The historic parts of the Library were constructed in 1905, 1915 and 1929. The original structure of 1905 was funded by a $10,000 grant from industrialist Andrew Carnegie, who funded library buildings throughout California, United States and the United Kingdom. Woodland Public Library is the oldest Carnegie building in California still functioning as a library. Designed by Dodge and Dolliver of San Francisco, and constructed by Woodland contractor William Henry Curson, the Mission Revival style building features many classical elements such as the flight of stairs and columns leading to the front porch, and the interior rotunda and columns which form the entrance into the building.
Kraft Brothers Funeral Directors:
175 Second St.
The building was designed by the prominent Sacramento architectural firm, Dean & Dean, and was constructed in 1927. It was built in 3 sections, the chapel being the first section. It is adobe construction with 18-inch thick walls, and beautiful stained glass windows in the chapel. The arched double doors are solid hardwood made from oak trees from the Capay Valley. The lines running vertically through the doors represent the river of life. Beautiful antiques are throughout the building. The garage was the final section built, and is constructed from solid redwood casket shipping trays. The caretaker’s quarter is located over the main building.
Kraft Brothers is the oldest privately owned company in Yolo County, established by Peter Krellenberg, who emigrated here in 1862 from New York to work on a farm. The Krellenbergs began in the funeral business by making coffins for the local barber/dentist/mortician, located in Dead Cat Alley, and who, after awhile, seeking greater fortune, left Woodland to find his fortune in gold prospecting. Since the Krellenbergs were already making the coffins they were left with no other option than to do the services too. In 1881 Peter Krellenberg brought his only son Emil into the business. Peter died in 1904 and Emil Krellenberg took over the business, bringing his 2 nephews (Julius and Emil Kraft) to join him in the early 1910s. They sold the furniture business in 1933 and renamed their funeral home Kraft Brothers. Funeral Director Paul Wiggins has operated Kraft Bros. since 1998.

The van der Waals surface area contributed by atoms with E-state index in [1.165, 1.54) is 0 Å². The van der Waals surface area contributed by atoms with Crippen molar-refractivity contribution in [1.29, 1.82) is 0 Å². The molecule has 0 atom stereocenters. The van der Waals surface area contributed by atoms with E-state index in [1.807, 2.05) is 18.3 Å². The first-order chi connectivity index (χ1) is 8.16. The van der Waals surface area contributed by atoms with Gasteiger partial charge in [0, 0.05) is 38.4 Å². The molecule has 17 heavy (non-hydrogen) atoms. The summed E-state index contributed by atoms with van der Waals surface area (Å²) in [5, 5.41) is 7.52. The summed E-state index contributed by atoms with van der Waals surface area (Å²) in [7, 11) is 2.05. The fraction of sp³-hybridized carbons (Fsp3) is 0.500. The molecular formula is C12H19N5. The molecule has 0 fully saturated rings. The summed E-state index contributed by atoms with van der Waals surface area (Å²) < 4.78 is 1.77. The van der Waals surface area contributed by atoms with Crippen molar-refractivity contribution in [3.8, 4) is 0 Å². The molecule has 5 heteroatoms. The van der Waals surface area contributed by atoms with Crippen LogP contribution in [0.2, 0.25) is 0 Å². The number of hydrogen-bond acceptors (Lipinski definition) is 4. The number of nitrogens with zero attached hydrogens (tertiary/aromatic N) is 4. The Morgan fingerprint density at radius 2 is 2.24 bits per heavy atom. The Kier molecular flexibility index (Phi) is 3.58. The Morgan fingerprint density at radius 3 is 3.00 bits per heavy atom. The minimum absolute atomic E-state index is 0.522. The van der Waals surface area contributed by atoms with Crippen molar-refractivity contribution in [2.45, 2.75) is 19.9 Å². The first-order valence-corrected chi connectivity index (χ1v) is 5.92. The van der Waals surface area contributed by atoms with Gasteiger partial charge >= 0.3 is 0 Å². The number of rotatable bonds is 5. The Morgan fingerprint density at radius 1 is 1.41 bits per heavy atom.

Woodland Opera House:
340 Second Street on Heritage Plaza at 2nd & Main Streets
Located at Heritage Plaza, the site of the Stroll headquarters. A State Historical Park and registered California State Landmark, the Woodland Opera House is a rare example of a functioning, small town Victorian performing arts center, complete with a horseshoe balcony. The restoration of the theater exhibits superb craftsmanship with interior antique lighting and Arts and Crafts wallpapers that create an elegant ambiance. The original Woodland Opera House was built in 1885 and designed by prominent San Francisco architect Thomas J. Welse. That building and others nearby were destroyed in the great fire of 1892. This building was rebuilt in 1895-96 and stayed in operation until 1913 and then closed until purchased by the Yolo County Historical Society in 1971 and reopened for performances in 1989. The building is now owned by the State of California and is a State historical park, State Historical Landmark #851.
Makoto Kai Art Deco Building:
443 First Street just south of Bush Street
This building, one of Woodland’s few classic Art Deco buildings was constructed in 1936. This building exhibits the flair and imagination of the distinct Deco architectural style. The stucco building has characteristic horizontal bands and smooth edges, and still retains its original tower and signage. The tower was designed to house the ventilation for cooling equipment for Mulcahay’s, Woodland’s first frozen food locker business that also sold fresh and frozen meats. The building was converted to an upholstery shop in the 1960’s and since 1992 has been Makoto Kai healing arts center for yoga, massage and jujitsu.
Christian Church (Disciples of Christ):
509 College at the corner of College and Lincoln.
The Woodland Christian Church was the first Christian Church in Northern California. The church was founded in 1854 under an oak tree by Joshua Lawson. Mr. Lawson founded several other churches in Northern California.
The current Mission Revival styled sanctuary was dedicated on October 16, 1949. The building cost $108.275 and was built by Goodenough Construction Company with Mr. Church as the foreman. The beautiful rose windows and the stained glass chancel windows were part of the original construction.
The stained glass windows in the main part of the sanctuary are the result of extensive planning by a committee of parishioners. The windows were designed and created by a San Francisco company. Installation of the windows occurred between 1965 and 1975. Individual windows are in memory of one or more parishioners.
Heritage Oak Room is a small museum located on lowest floor of the Education building. The museum tells the story of the congregation and also of Hesperian College. Antique furnishings including the pulpit, the communion table, a collection box and chair are from the 1889 building. Pictures and other artifacts tell the story of the congregation’s development.